For decades, Shelly Miscavige had been the First Lady of Scientology. Graceful and smiling, she was always by Miscavige’s side—during virtually every meeting, every trip, every photo op.
    Then, in August 2007, she was suddenly gone. Without a trace.
    Since that time, there has been fevered intrigue and speculation as to her where- abouts—among outsiders, anyway. Sources say that church members rarely ask about her, because to ask nosy questions is to invite consequences of the sort that befell Remini. The more she pressed, sources say, the harder she was cursed, interrogated, and shunned. Every time she inquired about Shelly, “she got the runaround,” a source says. “They’d say, ‘Oh, she’s on a special project’ or ‘Oh, she’s visiting a sick relative.’” (Church spokespersons have repeatedly de- nied that Shelly is missing.) Finally Remini quit the church and fled a missing-persons report. The L.A.P.D. soon announced that the case had been closed, and ruled the missing-persons report as “unfounded.” It also said that it had met with Shelly, but gave no further information.
    This cryptic explanation only fueled the mystery. Had Shelly fed the church? Was she in hiding? Some Scientology defectors believe she was exiled to one of several secre-
    disgruntled apostates, and called V.F.’s ques- tions “ludicrous and ofensive.” Additional- ly, the representatives described Shelly Mis- cavige as a private person who “has been working nonstop in the church, as she always has.” They also point out that I have writ- ten critically about the church in the past.)
    In Deep Water
    Scientology, during the mid-1970s, was literally adrift. The feds unearthed two criminal conspiracies in which
    Scientologists had endeavored to retaliate against investigations by journalists and to infltrate law-enforcement and assorted government agencies. Hubbard, in a quest to fnd a remote location, had fed to inter- national waters years earlier. He took up residence aboard an old transport ship he named Apollo, where he discovered that the life of a seafaring nomad was not without its charms. In his ascots and long denim jackets, “the Commodore,” as he liked to be called then, strolled the decks, regal- ing his crew with tales of his past heroism. Outftting his staf in naval uniforms, he created a vaguely paramilitary organiza- tion called Sea Org. Membership was re- stricted to the highest-ranking and most devoted Scientologists, among them Hub- bard’s third wife, Mary Sue, whom he had married in 1952. Sea Org also included a group called the Commodore’s Messengers Organization. Most of the Messengers hap- pened to be comely teenage girls dressed in hot pants and halter tops. They were at the Commodore’s beck and call, fetching him drinks, recording his utterances, relaying his commands to others, drawing his bath, and lighting his Kools.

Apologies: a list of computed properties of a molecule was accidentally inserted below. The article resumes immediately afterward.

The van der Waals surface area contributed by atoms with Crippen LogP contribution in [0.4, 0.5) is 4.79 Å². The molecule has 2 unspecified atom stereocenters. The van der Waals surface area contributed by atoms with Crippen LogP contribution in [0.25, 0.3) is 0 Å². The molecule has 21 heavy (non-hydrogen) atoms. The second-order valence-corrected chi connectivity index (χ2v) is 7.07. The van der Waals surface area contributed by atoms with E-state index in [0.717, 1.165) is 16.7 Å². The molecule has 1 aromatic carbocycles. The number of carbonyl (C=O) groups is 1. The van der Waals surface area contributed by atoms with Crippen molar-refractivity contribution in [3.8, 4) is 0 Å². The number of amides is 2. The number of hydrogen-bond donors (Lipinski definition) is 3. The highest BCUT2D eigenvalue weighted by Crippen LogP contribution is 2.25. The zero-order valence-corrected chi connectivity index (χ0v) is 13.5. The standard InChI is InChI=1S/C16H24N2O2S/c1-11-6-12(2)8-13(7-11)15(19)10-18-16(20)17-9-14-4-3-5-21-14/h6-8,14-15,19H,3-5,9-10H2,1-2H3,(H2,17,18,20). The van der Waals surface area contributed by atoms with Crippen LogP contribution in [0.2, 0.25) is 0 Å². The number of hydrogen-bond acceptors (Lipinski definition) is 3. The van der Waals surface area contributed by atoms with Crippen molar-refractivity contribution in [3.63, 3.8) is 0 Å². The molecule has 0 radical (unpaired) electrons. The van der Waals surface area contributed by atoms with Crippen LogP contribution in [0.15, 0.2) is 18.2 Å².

Among Hubbard’s most devoted Mes- sengers was the youngest one on board: Michelle “Shelly” Barnett. In photographs from that era, she is revealed to be a willowy beauty with strawberry-blond hair. She be- came a Messenger in the early 1970s when she was around 12.
    Shelly’s father, Barney, was a handyman who struggled to fnd work, according to the Headleys; her mother, Flo Barnett, had emotional issues. Such was the couple’s faith in Scientology that they left Shelly and her older sister, Clarisse, in Hubbard’s care. From then on the kids’ early education con- sisted of little beyond the gospel of L.R.H., which held that people are immortal be- ings, or “thetans,” trapped in human bod- ies. Thetans are encumbered by traumas, or “engrams,” accumulated during past lives. Only through a proprietary therapeutic pro- cess known as “auditing” could thetans be cleared of engrams.
    The Messengers were devoted to Hub- bard. He was, after all, their de facto par-
    case that Scientologists are systematically brainwashed, fleeced, and abused by the church generally and by its current leader, David Miscavige, specifcally.